How deficit reduction and stimulus can be achieved simultaneously

Deficit hawks and stimulus lovers need to recognize that they actually are working for the same cause, and should be coming together symbiotically.

Bebeto Matthews/AP Photo
Standing nearby roadway ramps with peeling paint at the foot of the Brooklyn Bridge, Vice President Joe Biden spoke during a news conference on June 2. Vice President Biden's appearance mark the start of the Brooklyn Bridge Rehabilitation Project with $30 million of stimulus funding. Some policy makers argue that more stimulus is needed to jump start the economy, while others say additional spending should be suspended considering the country's ballooning deficit.

On his Washington Post blog today, Ezra Klein basically says the same thing I did a few days ago. The deficit hawks and stimulus lovers are so busy arguing that the other party is completely insane that they’re unable to recognize that they actually are working for the same cause (the economy, stupid)–and should be instead coming together symbiotically:

It seems we’re getting the worst of both worlds: The argument over deficits is keeping us from doing what we need to do to help the economy grow right now, but it isn’t going to be enough to get us to do what we need to do to help the economy grow later, either. And the outcome of that could be ugly: If growth is anemic when the eventual fiscal crisis does come, that’s going to make a response much, much harder.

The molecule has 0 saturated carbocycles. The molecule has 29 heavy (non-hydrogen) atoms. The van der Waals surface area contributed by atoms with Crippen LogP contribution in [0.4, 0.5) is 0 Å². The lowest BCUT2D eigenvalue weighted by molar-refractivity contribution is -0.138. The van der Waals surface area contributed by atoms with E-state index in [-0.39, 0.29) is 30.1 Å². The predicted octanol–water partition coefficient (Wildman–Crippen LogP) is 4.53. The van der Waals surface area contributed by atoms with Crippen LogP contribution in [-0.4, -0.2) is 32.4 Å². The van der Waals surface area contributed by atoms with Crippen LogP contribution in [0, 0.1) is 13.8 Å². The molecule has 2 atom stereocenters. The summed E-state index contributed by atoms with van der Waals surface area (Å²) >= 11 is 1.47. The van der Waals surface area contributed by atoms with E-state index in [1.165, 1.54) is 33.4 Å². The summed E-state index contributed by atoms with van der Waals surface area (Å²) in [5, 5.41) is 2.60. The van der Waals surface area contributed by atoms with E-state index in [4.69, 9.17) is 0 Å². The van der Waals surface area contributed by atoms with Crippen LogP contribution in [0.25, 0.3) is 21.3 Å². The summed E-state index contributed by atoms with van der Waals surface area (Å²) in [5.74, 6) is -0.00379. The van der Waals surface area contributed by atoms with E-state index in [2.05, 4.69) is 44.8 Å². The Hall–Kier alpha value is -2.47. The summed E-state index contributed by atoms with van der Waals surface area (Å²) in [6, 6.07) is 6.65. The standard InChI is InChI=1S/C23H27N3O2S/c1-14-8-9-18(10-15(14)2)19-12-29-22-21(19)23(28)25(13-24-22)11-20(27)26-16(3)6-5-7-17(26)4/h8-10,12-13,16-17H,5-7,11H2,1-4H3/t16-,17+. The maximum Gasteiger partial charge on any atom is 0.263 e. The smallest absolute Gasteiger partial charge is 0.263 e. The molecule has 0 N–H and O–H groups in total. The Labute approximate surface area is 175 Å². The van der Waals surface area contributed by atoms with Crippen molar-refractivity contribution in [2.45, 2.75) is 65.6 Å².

I think policymakers need to be reminded that in keeping with the desirable “symbiotic” relationship, not all deficit-financed policies for short-term stimulus, and not all deficit-reducing policies for longer-term fiscal sustainability, are created equal. Deficit financing a policy doesn’t automatically make that policy an effective stimulus, especially if it’s really a way of funding a longer-term entitlement or more permanent tax cut “on the cheap” (…not). (Do you remember the “three Ts” of effective stimulus? Timely, (well-)Targeted, and Temporary?…) And refusing to pass extensions of unemployment compensation or other low-income support programs in the name of “fiscal responsibility” is just an excuse to shun the short-term stimulus mission altogether, because as Ezra explains, these are not the kind of policies we have to worry about as the big contributors to the long-term fiscal gap. Unemployment compensation subsides when unemployment subsides. But a “doc fix” and relief from the alternative minimum tax are (at least seemingly) forever.

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